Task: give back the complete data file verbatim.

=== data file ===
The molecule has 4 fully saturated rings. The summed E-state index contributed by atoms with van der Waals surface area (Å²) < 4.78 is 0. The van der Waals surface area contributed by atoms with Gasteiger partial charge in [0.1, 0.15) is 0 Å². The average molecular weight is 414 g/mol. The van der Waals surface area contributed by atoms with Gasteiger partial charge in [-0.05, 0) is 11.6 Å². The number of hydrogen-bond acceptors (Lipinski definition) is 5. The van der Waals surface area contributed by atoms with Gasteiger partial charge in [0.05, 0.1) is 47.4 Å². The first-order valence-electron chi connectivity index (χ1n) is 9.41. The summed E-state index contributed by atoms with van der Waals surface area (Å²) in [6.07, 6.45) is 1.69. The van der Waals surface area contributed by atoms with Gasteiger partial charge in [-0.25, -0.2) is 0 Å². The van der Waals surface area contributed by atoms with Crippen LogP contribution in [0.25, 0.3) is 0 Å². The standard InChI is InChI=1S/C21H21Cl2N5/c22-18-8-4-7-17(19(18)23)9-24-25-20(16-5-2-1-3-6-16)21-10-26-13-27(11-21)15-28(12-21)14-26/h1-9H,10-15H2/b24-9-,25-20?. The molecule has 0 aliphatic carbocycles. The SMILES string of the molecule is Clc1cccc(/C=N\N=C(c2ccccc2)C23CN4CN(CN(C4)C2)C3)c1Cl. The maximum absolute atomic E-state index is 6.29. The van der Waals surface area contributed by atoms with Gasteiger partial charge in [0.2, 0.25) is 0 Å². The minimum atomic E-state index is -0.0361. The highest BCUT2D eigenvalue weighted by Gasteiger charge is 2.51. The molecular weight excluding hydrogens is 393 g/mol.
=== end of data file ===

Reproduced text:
The molecule has 4 fully saturated rings. The summed E-state index contributed by atoms with van der Waals surface area (Å²) < 4.78 is 0. The van der Waals surface area contributed by atoms with Gasteiger partial charge in [0.1, 0.15) is 0 Å². The average molecular weight is 414 g/mol. The van der Waals surface area contributed by atoms with Gasteiger partial charge in [-0.05, 0) is 11.6 Å². The number of hydrogen-bond acceptors (Lipinski definition) is 5. The van der Waals surface area contributed by atoms with Gasteiger partial charge in [0.05, 0.1) is 47.4 Å². The first-order valence-electron chi connectivity index (χ1n) is 9.41. The summed E-state index contributed by atoms with van der Waals surface area (Å²) in [6.07, 6.45) is 1.69. The van der Waals surface area contributed by atoms with Gasteiger partial charge in [-0.25, -0.2) is 0 Å². The van der Waals surface area contributed by atoms with Crippen LogP contribution in [0.25, 0.3) is 0 Å². The standard InChI is InChI=1S/C21H21Cl2N5/c22-18-8-4-7-17(19(18)23)9-24-25-20(16-5-2-1-3-6-16)21-10-26-13-27(11-21)15-28(12-21)14-26/h1-9H,10-15H2/b24-9-,25-20?. The molecule has 0 aliphatic carbocycles. The SMILES string of the molecule is Clc1cccc(/C=N\N=C(c2ccccc2)C23CN4CN(CN(C4)C2)C3)c1Cl. The maximum absolute atomic E-state index is 6.29. The van der Waals surface area contributed by atoms with Gasteiger partial charge in [0.2, 0.25) is 0 Å². The minimum atomic E-state index is -0.0361. The highest BCUT2D eigenvalue weighted by Gasteiger charge is 2.51. The molecular weight excluding hydrogens is 393 g/mol.